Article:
I’m in Nürnberg, Germany this week to speak at a Nagios conference of all things. I was a little disappointed, however, to learn that Nürnberg is no where near the Nürburgring, but so far I am happy I came.
The conference is sold out, and the people I’ve met so far are pretty cool (although I haven’t met all of the 260 in attendance – yet). It’s an interesting ecosystem that has been built up around Nagios, and in many ways it is a microcosm for open source as a whole.
OpenNMS and Nagios are about the same age, but Nagios is much better known, in part because it is written in C and has been available in a number of distributions for years. OpenNMS, being written in Java, has always faced some resistance from users who just don’t like Java, and until the recent advent of the OpenJDK there as been a hurdle to getting something like OpenNMS included in major distributions.
Nagios and OpenNMS share some overlapping features, but from the beginning OpenNMS was aimed at large scale enterprises and was designed with that in mind. Nagios appealed to users at a smaller scale, who liked the ability to add almost any check they could think of to the system very quickly.
But there are more differences. Ethan Galstad, the author of Nagios, always kept pretty close control of the core software. As I write this, OpenNMS has over 40 people with commit access to the code, while Nagios has 9 (up from 3 just a few months ago).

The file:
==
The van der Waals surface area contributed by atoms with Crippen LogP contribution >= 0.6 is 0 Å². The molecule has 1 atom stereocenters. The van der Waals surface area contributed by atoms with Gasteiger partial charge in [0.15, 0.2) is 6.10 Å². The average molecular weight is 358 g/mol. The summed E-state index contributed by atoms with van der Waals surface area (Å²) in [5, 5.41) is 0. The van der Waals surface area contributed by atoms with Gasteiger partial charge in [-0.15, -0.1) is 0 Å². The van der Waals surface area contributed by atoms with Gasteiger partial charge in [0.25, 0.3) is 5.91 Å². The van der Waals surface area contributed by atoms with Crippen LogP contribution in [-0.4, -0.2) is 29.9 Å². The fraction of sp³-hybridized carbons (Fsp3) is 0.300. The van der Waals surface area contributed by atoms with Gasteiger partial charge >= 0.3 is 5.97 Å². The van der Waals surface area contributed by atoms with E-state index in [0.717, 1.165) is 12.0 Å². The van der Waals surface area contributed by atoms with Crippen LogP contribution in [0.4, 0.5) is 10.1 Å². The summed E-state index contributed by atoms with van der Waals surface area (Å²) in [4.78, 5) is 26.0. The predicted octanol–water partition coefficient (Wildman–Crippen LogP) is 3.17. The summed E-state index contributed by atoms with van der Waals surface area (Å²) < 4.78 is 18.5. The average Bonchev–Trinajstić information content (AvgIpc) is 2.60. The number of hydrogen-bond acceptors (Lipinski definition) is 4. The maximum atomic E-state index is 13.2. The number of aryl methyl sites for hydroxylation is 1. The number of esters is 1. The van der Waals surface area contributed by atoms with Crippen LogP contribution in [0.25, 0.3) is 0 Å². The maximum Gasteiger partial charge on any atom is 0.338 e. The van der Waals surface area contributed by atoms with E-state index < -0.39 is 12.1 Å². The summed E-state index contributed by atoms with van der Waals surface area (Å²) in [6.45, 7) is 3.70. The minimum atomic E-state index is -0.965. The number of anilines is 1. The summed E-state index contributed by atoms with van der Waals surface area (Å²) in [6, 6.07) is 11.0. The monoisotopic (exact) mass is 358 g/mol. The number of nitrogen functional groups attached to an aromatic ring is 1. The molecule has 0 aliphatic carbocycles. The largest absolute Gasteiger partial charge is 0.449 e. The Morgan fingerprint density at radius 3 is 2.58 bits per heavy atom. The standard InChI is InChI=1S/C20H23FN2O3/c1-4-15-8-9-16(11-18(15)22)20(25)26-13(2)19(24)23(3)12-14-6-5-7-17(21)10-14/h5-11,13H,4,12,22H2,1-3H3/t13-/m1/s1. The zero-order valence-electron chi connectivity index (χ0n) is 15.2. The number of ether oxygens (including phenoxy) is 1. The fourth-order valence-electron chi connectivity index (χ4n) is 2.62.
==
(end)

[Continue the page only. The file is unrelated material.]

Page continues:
This has caused some tension and has resulted in a number of new projects based on Nagios and at least one outright fork. I can count at least two here at the conference: Opsview and Icinga, and while Ethan used to attend this show he is not here this year.
Maybe it is a coincidence, but last night he announced Nagios XI. This appears to be an “open core” version of his monitoring product, with the old Nagios now being called “Nagios Core OSS”.
As you can imagine, I’m not excited to see more open core software. Groundwork has raised nearly US$30 million and continues to fail with its open core fork of Nagios, and while I consider Ethan much more capable I think it is a bad move. The popularity of Nagios was driven by its community, and it seems obvious that this community is not happy. Driving another wedge between them by splitting development into open and closed versions will not help.
But this is the beauty of open source software. It doesn’t matter what I think. The users get to make the decisions, and Nagios has a great group of users.
Perhaps I can get a few of them interested in OpenNMS.